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Tech by VICE

How Space Tech Improves Eye Surgery

An innovation in space telescopes has applications in surgical microscopes too.

by Victoria Turk
Feb 24 2014, 12:30pm
Image: Community Eye Health/Flickr

Space researchers might get all the coolest tech first, but lucky for us a lot of it ends up closer to home, in terrestrial applications that affect our everyday earthbound life. One area particularly ripe for crossover applications is imaging; space exploration requires ever-more-powerful technologies to look at stuff increasingly further away, in increasingly close detail.

But there are a lot of scientific applications that involve looking at stuff—indeed, what is science without observation? And so it is that one device originally developed to help look at very big things, like planets, has been appropriated by surgeons to look at very small things, like the details of a human eye. 

The European Space Agency reports on the use of the Hummingbird device, a kind of steadying system originally developed for telescopic work in space, to stop vibrations from getting in the way of microscopic imaging in eye surgery. Doctors at the University of Maastricht in the Netherlands have adopted the space tech to combat persistent microscope shake that was getting in the way of one in five operations.

Eye operations require a powerful microscope mounted on the ceiling, but they found it often vibrated too much to perform such delicate work. As eye surgeon Carroll Webers explained, “When you’re working within less than 1 mm, a shaky microscope is not an option.”

They even removed a speed bump outside the hospital, which caused vibrations every time a bus went over, but still had problems—which they eventually put down to wind blowing against the walls and causing low-frequency vibrations that weren’t even noticeable to the human eye, but that were all too noticeable when operating on one, thanks to the microscope's powerful magnification.

What it's like looking at an eye through a microscope with and without the Hummingbird device. Video: " target="_blank">MECALdevelopment/Youtube

Dutch engineering company MECAL installed the Hummingbird, which was originally developed as part of the ESA’s Darwin project by the Netherlands Organisation for Applied Scientific Research (TNO). The Darwin mission proposed to send a constellation of spacecraft out to search for Earth-like planets and evidence of extraterrestrial life, but it never got past initial study phases.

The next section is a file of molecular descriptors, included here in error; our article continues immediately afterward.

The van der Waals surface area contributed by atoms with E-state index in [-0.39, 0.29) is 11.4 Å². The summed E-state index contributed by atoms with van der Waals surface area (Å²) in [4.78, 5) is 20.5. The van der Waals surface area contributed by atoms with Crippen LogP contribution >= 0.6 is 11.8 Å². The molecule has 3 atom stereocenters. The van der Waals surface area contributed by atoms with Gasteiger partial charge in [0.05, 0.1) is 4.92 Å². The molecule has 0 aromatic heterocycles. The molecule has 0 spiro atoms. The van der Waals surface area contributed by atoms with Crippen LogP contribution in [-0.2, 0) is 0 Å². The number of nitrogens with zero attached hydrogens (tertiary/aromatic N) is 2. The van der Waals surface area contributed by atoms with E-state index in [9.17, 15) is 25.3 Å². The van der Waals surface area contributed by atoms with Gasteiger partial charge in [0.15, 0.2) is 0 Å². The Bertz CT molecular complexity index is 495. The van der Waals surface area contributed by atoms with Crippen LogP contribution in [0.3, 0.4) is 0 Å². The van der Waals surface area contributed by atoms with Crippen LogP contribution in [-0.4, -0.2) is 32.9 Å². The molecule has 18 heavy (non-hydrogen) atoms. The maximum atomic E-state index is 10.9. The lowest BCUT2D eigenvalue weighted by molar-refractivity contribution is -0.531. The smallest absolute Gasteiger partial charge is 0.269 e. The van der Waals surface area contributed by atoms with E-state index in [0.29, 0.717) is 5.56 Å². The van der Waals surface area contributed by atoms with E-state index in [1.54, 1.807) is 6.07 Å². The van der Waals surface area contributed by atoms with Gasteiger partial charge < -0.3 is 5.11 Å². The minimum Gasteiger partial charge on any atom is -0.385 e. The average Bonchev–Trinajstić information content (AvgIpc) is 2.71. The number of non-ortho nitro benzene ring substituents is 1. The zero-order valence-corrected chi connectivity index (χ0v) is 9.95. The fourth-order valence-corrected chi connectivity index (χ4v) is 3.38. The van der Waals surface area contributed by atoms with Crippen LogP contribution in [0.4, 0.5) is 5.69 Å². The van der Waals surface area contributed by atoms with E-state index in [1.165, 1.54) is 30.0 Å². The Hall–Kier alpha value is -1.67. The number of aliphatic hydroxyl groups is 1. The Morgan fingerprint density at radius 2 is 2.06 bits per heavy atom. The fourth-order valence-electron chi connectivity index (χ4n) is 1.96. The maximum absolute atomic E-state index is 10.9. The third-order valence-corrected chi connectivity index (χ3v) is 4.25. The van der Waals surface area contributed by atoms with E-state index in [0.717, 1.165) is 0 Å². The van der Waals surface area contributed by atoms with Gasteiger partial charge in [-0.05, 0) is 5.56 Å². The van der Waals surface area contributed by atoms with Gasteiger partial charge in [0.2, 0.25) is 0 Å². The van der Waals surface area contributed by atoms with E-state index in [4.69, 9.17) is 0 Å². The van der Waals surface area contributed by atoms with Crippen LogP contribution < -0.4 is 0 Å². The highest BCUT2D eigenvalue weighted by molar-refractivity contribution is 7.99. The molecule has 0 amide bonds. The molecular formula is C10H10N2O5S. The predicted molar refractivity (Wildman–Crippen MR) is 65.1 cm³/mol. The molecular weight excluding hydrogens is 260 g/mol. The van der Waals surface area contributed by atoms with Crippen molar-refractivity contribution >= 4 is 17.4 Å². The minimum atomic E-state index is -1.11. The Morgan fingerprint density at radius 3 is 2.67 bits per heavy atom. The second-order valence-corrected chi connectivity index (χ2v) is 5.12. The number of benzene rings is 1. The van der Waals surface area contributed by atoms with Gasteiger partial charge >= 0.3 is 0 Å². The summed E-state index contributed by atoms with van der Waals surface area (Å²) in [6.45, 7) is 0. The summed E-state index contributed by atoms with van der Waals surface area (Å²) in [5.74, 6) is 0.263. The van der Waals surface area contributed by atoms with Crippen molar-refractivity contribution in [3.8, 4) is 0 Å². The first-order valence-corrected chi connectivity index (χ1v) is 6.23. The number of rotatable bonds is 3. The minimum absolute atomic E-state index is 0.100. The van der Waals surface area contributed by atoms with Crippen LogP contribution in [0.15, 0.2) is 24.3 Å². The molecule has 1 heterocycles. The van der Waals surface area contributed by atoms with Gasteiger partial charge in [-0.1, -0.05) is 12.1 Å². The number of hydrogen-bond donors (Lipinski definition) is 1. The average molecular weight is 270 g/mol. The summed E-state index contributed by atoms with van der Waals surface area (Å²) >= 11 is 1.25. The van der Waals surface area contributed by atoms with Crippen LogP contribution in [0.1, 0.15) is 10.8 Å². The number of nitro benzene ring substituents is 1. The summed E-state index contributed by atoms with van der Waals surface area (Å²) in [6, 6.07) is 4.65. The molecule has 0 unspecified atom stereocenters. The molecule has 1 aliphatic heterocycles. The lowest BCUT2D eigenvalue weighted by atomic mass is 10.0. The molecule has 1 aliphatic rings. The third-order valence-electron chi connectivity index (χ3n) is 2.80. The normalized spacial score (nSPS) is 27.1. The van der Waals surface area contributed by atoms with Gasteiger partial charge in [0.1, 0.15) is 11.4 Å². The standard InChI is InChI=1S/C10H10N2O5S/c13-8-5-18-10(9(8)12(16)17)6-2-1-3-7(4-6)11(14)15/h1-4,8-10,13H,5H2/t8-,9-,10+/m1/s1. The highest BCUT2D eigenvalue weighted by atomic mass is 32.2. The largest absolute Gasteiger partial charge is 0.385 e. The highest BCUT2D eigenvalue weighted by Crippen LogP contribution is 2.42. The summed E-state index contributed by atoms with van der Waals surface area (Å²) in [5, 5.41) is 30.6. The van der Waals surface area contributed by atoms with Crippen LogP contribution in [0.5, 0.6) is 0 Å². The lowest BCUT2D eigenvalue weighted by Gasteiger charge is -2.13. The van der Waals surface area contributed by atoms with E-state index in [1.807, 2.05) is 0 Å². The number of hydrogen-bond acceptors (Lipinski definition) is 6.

While they were working on the idea, however, TNO had pretty much the same vibration problem viewing telescope images as the hospital did with their microscope images, and they developed Hummingbird as a solution. After Darwin was abandoned, they took it to MECAL. It’s a great example of space tech making an impact on earth, and the trickle-down effect of investment in space programs.

Hummingbird attaches to the ceiling, where MECAL explains it “serves as a filter between the ceiling and the microscope and successfully isolates sensitive microsurgical microscopes from all building vibrations, even at the lowest frequencies.” The general idea is quite simple: it uses sensors to measure vibrations, then actuators to counter them by pushing with an equal force in the opposite direction.

“After installation of the Hummingbird platform, all visible microscope image vibrations were eliminated, even for the highest microscope magnification factors,” the company wrote, and added that the Maastricht clinic now uses the technology every day.

Planet-seeking to eye surgery might seem like a big leap, but it’s not all that unusual. In 2012’s NASA spinoff report, an annual publication that showcases the earthly descendants of the space agency’s tech, one innovation highlighted was LADARTrackr, a tracking device that can measure eye-tracking movements up to 4,000 times a second for use in Lasik surgery. That was originally developed as part of a project to create an autonomous docking system for space vehicles.

Another spinoff the following year also improved Lasik procedures; algorithms developed for the James Webb Space Telescope were found to make a scanning machine used in diagnosis 21 times faster. 

In unexpected ways, it turns out, looking at space is good for our eyes.

Front page image: Janine Nelson/Flickr